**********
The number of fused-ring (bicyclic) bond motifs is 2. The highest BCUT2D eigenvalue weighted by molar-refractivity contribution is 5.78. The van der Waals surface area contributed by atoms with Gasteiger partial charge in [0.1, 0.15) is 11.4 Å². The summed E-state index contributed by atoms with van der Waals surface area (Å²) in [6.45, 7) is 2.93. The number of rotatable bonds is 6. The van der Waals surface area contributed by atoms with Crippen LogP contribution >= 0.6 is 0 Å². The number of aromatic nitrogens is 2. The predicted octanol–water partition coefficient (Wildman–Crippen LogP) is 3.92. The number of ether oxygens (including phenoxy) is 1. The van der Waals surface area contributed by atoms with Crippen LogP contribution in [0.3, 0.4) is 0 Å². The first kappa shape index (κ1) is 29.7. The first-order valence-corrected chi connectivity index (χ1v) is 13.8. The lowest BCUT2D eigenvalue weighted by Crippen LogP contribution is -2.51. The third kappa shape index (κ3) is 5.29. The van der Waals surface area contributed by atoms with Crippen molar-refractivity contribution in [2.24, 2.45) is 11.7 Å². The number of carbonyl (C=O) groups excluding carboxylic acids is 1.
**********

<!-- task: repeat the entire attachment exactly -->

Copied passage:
The number of fused-ring (bicyclic) bond motifs is 2. The highest BCUT2D eigenvalue weighted by molar-refractivity contribution is 5.78. The van der Waals surface area contributed by atoms with Gasteiger partial charge in [0.1, 0.15) is 11.4 Å². The summed E-state index contributed by atoms with van der Waals surface area (Å²) in [6.45, 7) is 2.93. The number of rotatable bonds is 6. The van der Waals surface area contributed by atoms with Crippen LogP contribution >= 0.6 is 0 Å². The number of aromatic nitrogens is 2. The predicted octanol–water partition coefficient (Wildman–Crippen LogP) is 3.92. The number of ether oxygens (including phenoxy) is 1. The van der Waals surface area contributed by atoms with Crippen LogP contribution in [0.3, 0.4) is 0 Å². The first kappa shape index (κ1) is 29.7. The first-order valence-corrected chi connectivity index (χ1v) is 13.8. The lowest BCUT2D eigenvalue weighted by Crippen LogP contribution is -2.51. The third kappa shape index (κ3) is 5.29. The van der Waals surface area contributed by atoms with Crippen molar-refractivity contribution in [2.24, 2.45) is 11.7 Å². The number of carbonyl (C=O) groups excluding carboxylic acids is 1.